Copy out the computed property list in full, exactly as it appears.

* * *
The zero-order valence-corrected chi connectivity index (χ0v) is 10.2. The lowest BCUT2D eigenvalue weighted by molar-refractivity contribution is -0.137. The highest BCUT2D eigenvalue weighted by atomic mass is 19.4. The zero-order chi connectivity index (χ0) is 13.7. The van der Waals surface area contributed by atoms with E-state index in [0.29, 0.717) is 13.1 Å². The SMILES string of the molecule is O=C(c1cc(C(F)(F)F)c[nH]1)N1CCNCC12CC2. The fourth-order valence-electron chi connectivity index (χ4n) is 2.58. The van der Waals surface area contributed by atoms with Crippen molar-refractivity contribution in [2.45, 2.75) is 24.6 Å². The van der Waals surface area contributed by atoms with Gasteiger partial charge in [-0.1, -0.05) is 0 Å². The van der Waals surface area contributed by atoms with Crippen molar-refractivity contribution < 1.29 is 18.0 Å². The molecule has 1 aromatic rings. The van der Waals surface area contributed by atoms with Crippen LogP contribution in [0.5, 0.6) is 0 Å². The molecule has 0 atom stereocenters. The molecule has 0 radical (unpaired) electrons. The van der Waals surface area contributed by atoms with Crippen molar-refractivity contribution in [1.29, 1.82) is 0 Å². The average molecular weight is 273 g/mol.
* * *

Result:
The zero-order valence-corrected chi connectivity index (χ0v) is 10.2. The lowest BCUT2D eigenvalue weighted by molar-refractivity contribution is -0.137. The highest BCUT2D eigenvalue weighted by atomic mass is 19.4. The zero-order chi connectivity index (χ0) is 13.7. The van der Waals surface area contributed by atoms with E-state index in [0.29, 0.717) is 13.1 Å². The SMILES string of the molecule is O=C(c1cc(C(F)(F)F)c[nH]1)N1CCNCC12CC2. The fourth-order valence-electron chi connectivity index (χ4n) is 2.58. The van der Waals surface area contributed by atoms with Crippen molar-refractivity contribution in [2.45, 2.75) is 24.6 Å². The van der Waals surface area contributed by atoms with Gasteiger partial charge in [-0.1, -0.05) is 0 Å². The van der Waals surface area contributed by atoms with Crippen molar-refractivity contribution < 1.29 is 18.0 Å². The molecule has 1 aromatic rings. The van der Waals surface area contributed by atoms with Crippen LogP contribution in [0.5, 0.6) is 0 Å². The molecule has 0 atom stereocenters. The molecule has 0 radical (unpaired) electrons. The van der Waals surface area contributed by atoms with Crippen molar-refractivity contribution in [1.29, 1.82) is 0 Å². The average molecular weight is 273 g/mol.